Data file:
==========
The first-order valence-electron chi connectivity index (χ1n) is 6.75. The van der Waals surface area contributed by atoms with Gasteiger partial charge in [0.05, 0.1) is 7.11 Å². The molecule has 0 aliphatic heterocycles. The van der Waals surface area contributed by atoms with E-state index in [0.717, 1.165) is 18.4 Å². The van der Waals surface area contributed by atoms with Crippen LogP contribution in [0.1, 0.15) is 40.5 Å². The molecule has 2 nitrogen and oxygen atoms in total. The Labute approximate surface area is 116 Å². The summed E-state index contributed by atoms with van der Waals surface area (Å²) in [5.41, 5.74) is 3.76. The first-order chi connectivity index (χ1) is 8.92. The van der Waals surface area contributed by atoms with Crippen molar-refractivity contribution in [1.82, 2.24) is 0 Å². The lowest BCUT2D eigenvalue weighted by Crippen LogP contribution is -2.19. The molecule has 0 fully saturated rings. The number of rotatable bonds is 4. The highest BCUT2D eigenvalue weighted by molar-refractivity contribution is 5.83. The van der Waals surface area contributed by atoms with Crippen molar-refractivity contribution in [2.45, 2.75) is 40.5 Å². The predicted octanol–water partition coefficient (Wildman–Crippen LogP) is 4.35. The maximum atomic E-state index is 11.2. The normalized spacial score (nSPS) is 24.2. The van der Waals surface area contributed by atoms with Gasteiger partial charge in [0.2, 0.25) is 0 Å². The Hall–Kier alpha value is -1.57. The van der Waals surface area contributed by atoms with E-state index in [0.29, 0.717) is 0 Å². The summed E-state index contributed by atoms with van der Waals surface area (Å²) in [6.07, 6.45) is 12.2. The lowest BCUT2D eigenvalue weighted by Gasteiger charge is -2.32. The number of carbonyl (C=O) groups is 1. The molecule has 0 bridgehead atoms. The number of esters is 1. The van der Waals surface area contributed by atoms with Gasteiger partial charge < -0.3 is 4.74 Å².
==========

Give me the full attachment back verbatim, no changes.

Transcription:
The first-order valence-electron chi connectivity index (χ1n) is 6.75. The van der Waals surface area contributed by atoms with Gasteiger partial charge in [0.05, 0.1) is 7.11 Å². The molecule has 0 aliphatic heterocycles. The van der Waals surface area contributed by atoms with E-state index in [0.717, 1.165) is 18.4 Å². The van der Waals surface area contributed by atoms with Crippen LogP contribution in [0.1, 0.15) is 40.5 Å². The molecule has 2 nitrogen and oxygen atoms in total. The Labute approximate surface area is 116 Å². The summed E-state index contributed by atoms with van der Waals surface area (Å²) in [5.41, 5.74) is 3.76. The first-order chi connectivity index (χ1) is 8.92. The van der Waals surface area contributed by atoms with Crippen molar-refractivity contribution in [1.82, 2.24) is 0 Å². The lowest BCUT2D eigenvalue weighted by Crippen LogP contribution is -2.19. The molecule has 0 fully saturated rings. The number of rotatable bonds is 4. The highest BCUT2D eigenvalue weighted by molar-refractivity contribution is 5.83. The van der Waals surface area contributed by atoms with Crippen molar-refractivity contribution in [2.45, 2.75) is 40.5 Å². The predicted octanol–water partition coefficient (Wildman–Crippen LogP) is 4.35. The maximum atomic E-state index is 11.2. The normalized spacial score (nSPS) is 24.2. The van der Waals surface area contributed by atoms with Gasteiger partial charge in [0.2, 0.25) is 0 Å². The Hall–Kier alpha value is -1.57. The van der Waals surface area contributed by atoms with E-state index in [0.29, 0.717) is 0 Å². The summed E-state index contributed by atoms with van der Waals surface area (Å²) in [6.07, 6.45) is 12.2. The lowest BCUT2D eigenvalue weighted by Gasteiger charge is -2.32. The number of carbonyl (C=O) groups is 1. The molecule has 0 bridgehead atoms. The number of esters is 1. The van der Waals surface area contributed by atoms with Gasteiger partial charge < -0.3 is 4.74 Å².